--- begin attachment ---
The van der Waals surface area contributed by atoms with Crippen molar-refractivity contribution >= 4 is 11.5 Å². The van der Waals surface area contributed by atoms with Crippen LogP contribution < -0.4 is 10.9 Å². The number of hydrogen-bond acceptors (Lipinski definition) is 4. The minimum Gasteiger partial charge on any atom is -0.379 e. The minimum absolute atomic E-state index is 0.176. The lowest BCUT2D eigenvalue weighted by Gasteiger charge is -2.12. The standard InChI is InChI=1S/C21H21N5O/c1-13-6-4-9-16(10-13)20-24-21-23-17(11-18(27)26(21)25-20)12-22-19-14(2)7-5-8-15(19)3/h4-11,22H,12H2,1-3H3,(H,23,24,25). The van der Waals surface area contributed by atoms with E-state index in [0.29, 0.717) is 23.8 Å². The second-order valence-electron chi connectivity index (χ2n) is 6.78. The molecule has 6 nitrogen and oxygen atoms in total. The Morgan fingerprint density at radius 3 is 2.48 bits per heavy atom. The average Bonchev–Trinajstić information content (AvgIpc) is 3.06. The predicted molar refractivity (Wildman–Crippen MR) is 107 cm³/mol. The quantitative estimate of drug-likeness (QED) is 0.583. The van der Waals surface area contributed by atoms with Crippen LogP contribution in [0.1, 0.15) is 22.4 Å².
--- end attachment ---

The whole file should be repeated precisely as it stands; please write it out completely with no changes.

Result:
The van der Waals surface area contributed by atoms with Crippen molar-refractivity contribution >= 4 is 11.5 Å². The van der Waals surface area contributed by atoms with Crippen LogP contribution < -0.4 is 10.9 Å². The number of hydrogen-bond acceptors (Lipinski definition) is 4. The minimum Gasteiger partial charge on any atom is -0.379 e. The minimum absolute atomic E-state index is 0.176. The lowest BCUT2D eigenvalue weighted by Gasteiger charge is -2.12. The standard InChI is InChI=1S/C21H21N5O/c1-13-6-4-9-16(10-13)20-24-21-23-17(11-18(27)26(21)25-20)12-22-19-14(2)7-5-8-15(19)3/h4-11,22H,12H2,1-3H3,(H,23,24,25). The van der Waals surface area contributed by atoms with E-state index in [0.29, 0.717) is 23.8 Å². The second-order valence-electron chi connectivity index (χ2n) is 6.78. The molecule has 6 nitrogen and oxygen atoms in total. The Morgan fingerprint density at radius 3 is 2.48 bits per heavy atom. The average Bonchev–Trinajstić information content (AvgIpc) is 3.06. The predicted molar refractivity (Wildman–Crippen MR) is 107 cm³/mol. The quantitative estimate of drug-likeness (QED) is 0.583. The van der Waals surface area contributed by atoms with Crippen LogP contribution in [0.1, 0.15) is 22.4 Å².